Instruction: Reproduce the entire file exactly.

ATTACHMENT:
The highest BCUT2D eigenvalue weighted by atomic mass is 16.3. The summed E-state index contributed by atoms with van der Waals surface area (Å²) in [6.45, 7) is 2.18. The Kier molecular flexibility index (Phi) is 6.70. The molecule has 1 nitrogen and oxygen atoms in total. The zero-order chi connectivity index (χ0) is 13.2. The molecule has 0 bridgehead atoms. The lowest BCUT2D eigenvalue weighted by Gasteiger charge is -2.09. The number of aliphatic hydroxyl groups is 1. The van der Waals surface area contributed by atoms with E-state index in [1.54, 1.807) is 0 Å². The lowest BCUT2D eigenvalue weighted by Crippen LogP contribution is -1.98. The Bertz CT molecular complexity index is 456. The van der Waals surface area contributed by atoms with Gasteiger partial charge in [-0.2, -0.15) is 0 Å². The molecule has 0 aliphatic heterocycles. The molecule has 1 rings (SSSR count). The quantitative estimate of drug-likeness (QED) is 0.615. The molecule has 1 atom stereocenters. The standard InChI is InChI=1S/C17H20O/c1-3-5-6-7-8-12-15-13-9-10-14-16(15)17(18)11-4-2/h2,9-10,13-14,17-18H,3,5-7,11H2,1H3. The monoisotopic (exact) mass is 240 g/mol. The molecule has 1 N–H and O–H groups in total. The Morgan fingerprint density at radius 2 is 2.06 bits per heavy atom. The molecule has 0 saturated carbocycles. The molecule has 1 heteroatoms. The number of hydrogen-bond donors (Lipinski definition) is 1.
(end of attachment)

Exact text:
The highest BCUT2D eigenvalue weighted by atomic mass is 16.3. The summed E-state index contributed by atoms with van der Waals surface area (Å²) in [6.45, 7) is 2.18. The Kier molecular flexibility index (Phi) is 6.70. The molecule has 1 nitrogen and oxygen atoms in total. The zero-order chi connectivity index (χ0) is 13.2. The molecule has 0 bridgehead atoms. The lowest BCUT2D eigenvalue weighted by Gasteiger charge is -2.09. The number of aliphatic hydroxyl groups is 1. The van der Waals surface area contributed by atoms with E-state index in [1.54, 1.807) is 0 Å². The lowest BCUT2D eigenvalue weighted by Crippen LogP contribution is -1.98. The Bertz CT molecular complexity index is 456. The van der Waals surface area contributed by atoms with Gasteiger partial charge in [-0.2, -0.15) is 0 Å². The molecule has 0 aliphatic heterocycles. The molecule has 1 rings (SSSR count). The quantitative estimate of drug-likeness (QED) is 0.615. The molecule has 1 atom stereocenters. The standard InChI is InChI=1S/C17H20O/c1-3-5-6-7-8-12-15-13-9-10-14-16(15)17(18)11-4-2/h2,9-10,13-14,17-18H,3,5-7,11H2,1H3. The monoisotopic (exact) mass is 240 g/mol. The molecule has 1 N–H and O–H groups in total. The Morgan fingerprint density at radius 2 is 2.06 bits per heavy atom. The molecule has 0 saturated carbocycles. The molecule has 1 heteroatoms. The number of hydrogen-bond donors (Lipinski definition) is 1.